• Handle unexpected conditions Test your code
  • Monitor your site errors and act upon them
  • Do not disclose errors to the users
  • Do what you can as you can never get defensive enough
He also recommends two resources for some additional reading - the Wikipedia entry for "defensive programming" and a chapter from Getting Real (from 37 Signals) about how to "Get Defensive".

tagged: defensive bestpractices break site defensive bestpractices break site

Link:

PHPClasses.org:
8 defensive programming best practices to prevent breaking your sites
Apr 26, 2007 @ 11:11:00

As anyone who's been developing applications (web or otherwise) knows, there are certain things that you just don't do when you're doing things like adding features or changing the code of a production application. There are some general rules to follow and this new article on the PHPClasses.org website reminds us of just a few.

This article describes software development practices that have been used to prevent problems that can break Web sites.

Included in his list are things like:

  • Handle unexpected conditions Test your code
  • Monitor your site errors and act upon them
  • Do not disclose errors to the users
  • Do what you can as you can never get defensive enough
He also recommends two resources for some additional reading - the Wikipedia entry for "defensive programming" and a chapter from Getting Real (from 37 Signals) about how to "Get Defensive".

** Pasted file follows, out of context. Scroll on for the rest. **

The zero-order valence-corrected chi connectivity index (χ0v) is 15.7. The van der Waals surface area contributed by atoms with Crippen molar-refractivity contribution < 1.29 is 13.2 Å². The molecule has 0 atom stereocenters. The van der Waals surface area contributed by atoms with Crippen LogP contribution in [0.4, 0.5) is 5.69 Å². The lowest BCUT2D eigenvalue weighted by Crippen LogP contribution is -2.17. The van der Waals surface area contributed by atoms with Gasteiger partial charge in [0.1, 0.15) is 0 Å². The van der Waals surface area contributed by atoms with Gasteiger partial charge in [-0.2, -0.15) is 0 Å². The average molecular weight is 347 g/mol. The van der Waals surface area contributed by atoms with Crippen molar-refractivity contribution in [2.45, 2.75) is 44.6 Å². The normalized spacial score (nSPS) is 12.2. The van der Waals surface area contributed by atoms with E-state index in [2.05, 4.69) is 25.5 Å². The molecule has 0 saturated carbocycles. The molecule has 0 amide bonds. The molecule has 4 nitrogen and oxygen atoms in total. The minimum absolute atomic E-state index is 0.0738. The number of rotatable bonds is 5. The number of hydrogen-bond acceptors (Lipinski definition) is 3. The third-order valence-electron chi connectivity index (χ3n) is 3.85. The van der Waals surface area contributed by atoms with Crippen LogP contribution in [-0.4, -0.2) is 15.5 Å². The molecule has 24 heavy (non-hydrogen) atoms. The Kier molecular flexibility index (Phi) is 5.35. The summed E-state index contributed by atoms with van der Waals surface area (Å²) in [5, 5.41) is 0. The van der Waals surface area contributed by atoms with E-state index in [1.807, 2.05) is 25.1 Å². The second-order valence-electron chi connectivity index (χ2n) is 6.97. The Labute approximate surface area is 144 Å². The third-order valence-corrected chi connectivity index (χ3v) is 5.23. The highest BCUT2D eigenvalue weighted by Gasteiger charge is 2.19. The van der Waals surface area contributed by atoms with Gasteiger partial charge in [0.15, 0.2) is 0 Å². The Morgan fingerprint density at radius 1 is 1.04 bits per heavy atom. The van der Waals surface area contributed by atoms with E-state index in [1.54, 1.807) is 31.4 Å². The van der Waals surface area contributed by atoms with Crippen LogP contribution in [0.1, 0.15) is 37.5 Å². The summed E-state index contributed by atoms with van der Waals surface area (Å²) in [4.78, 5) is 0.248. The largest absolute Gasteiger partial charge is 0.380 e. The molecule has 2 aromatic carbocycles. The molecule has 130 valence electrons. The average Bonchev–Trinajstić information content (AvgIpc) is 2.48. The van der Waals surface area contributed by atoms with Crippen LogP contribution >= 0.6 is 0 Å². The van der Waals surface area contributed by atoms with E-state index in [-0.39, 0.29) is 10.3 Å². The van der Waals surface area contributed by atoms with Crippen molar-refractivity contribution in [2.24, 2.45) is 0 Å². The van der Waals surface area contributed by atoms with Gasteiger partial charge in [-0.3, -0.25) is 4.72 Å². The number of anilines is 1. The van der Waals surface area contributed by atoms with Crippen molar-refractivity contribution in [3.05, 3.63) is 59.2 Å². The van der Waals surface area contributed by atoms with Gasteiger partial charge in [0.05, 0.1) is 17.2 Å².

tagged: defensive bestpractices break site defensive bestpractices break site

Link:

Ivo Jansch's Blog:
Defensive Programming
Jan 27, 2006 @ 07:01:48

In his latest blog post today, Ivo Jansch takes a look a t a situation where a little "defensive programming" would have helped.

A few weeks ago, we had a major problem with software we'd written for a client. It was software for sending mailings to the client's customers. Suddenly there were many reports of clients receiving multiple mailings instead of just one.

The problem appeared to be in our test code. The software had a 'test' mode for testing the mailing by sending it only to the author and a small test team. It appeared that for some reason, all test mails were being mailed to the customers as well.

This problem would not have appeared if we had applied what I would like to call 'defensive programming'.

He shows code examples from this situation, pointing out where the issue lies - a bad check in an if() statement.

tagged: defensive programming error situation defensive programming error situation

Link:

Ivo Jansch's Blog:
Defensive Programming
Jan 27, 2006 @ 07:01:48

In his latest blog post today, Ivo Jansch takes a look a t a situation where a little "defensive programming" would have helped.

A few weeks ago, we had a major problem with software we'd written for a client. It was software for sending mailings to the client's customers. Suddenly there were many reports of clients receiving multiple mailings instead of just one.

The problem appeared to be in our test code. The software had a 'test' mode for testing the mailing by sending it only to the author and a small test team. It appeared that for some reason, all test mails were being mailed to the customers as well.

This problem would not have appeared if we had applied what I would like to call 'defensive programming'.

He shows code examples from this situation, pointing out where the issue lies - a bad check in an if() statement.

tagged: defensive programming error situation defensive programming error situation

Link: